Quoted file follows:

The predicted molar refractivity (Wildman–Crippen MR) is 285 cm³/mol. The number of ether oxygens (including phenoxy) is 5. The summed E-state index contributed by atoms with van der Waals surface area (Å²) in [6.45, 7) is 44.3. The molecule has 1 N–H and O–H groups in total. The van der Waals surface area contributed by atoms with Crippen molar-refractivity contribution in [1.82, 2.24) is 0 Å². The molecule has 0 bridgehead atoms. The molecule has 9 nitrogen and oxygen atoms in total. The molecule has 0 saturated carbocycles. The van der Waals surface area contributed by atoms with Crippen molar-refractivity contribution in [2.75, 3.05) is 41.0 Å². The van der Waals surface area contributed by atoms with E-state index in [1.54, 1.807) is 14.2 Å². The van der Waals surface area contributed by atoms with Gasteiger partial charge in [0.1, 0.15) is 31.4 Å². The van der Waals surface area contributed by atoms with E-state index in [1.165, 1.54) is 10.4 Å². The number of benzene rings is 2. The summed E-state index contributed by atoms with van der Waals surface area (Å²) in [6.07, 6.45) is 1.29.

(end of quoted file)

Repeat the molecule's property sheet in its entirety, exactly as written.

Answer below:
The predicted molar refractivity (Wildman–Crippen MR) is 285 cm³/mol. The number of ether oxygens (including phenoxy) is 5. The summed E-state index contributed by atoms with van der Waals surface area (Å²) in [6.45, 7) is 44.3. The molecule has 1 N–H and O–H groups in total. The van der Waals surface area contributed by atoms with Crippen molar-refractivity contribution in [1.82, 2.24) is 0 Å². The molecule has 0 bridgehead atoms. The molecule has 9 nitrogen and oxygen atoms in total. The molecule has 0 saturated carbocycles. The van der Waals surface area contributed by atoms with Crippen molar-refractivity contribution in [2.75, 3.05) is 41.0 Å². The van der Waals surface area contributed by atoms with E-state index in [1.54, 1.807) is 14.2 Å². The van der Waals surface area contributed by atoms with Gasteiger partial charge in [0.1, 0.15) is 31.4 Å². The van der Waals surface area contributed by atoms with E-state index in [1.165, 1.54) is 10.4 Å². The number of benzene rings is 2. The summed E-state index contributed by atoms with van der Waals surface area (Å²) in [6.07, 6.45) is 1.29.